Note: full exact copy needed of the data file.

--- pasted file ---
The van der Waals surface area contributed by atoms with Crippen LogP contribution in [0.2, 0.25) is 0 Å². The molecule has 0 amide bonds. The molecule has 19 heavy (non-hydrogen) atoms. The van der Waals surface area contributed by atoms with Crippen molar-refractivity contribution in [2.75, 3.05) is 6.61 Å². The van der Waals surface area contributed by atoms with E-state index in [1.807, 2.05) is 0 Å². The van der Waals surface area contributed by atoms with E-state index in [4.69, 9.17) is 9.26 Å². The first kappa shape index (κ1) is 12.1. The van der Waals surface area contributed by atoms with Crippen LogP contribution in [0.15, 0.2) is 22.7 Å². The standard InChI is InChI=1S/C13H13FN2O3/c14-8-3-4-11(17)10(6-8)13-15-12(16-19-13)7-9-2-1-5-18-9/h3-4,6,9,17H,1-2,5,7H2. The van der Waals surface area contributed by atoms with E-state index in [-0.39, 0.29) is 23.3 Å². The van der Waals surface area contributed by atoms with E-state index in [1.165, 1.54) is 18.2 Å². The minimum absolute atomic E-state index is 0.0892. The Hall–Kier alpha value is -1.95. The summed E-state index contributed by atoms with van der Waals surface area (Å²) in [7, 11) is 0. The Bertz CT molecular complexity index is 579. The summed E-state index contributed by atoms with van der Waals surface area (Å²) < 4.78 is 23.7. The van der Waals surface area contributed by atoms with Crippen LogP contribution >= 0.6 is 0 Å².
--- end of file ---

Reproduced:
The van der Waals surface area contributed by atoms with Crippen LogP contribution in [0.2, 0.25) is 0 Å². The molecule has 0 amide bonds. The molecule has 19 heavy (non-hydrogen) atoms. The van der Waals surface area contributed by atoms with Crippen molar-refractivity contribution in [2.75, 3.05) is 6.61 Å². The van der Waals surface area contributed by atoms with E-state index in [1.807, 2.05) is 0 Å². The van der Waals surface area contributed by atoms with E-state index in [4.69, 9.17) is 9.26 Å². The first kappa shape index (κ1) is 12.1. The van der Waals surface area contributed by atoms with Crippen LogP contribution in [0.15, 0.2) is 22.7 Å². The standard InChI is InChI=1S/C13H13FN2O3/c14-8-3-4-11(17)10(6-8)13-15-12(16-19-13)7-9-2-1-5-18-9/h3-4,6,9,17H,1-2,5,7H2. The van der Waals surface area contributed by atoms with E-state index in [-0.39, 0.29) is 23.3 Å². The van der Waals surface area contributed by atoms with E-state index in [1.165, 1.54) is 18.2 Å². The minimum absolute atomic E-state index is 0.0892. The Hall–Kier alpha value is -1.95. The summed E-state index contributed by atoms with van der Waals surface area (Å²) in [7, 11) is 0. The Bertz CT molecular complexity index is 579. The summed E-state index contributed by atoms with van der Waals surface area (Å²) < 4.78 is 23.7. The van der Waals surface area contributed by atoms with Crippen LogP contribution >= 0.6 is 0 Å².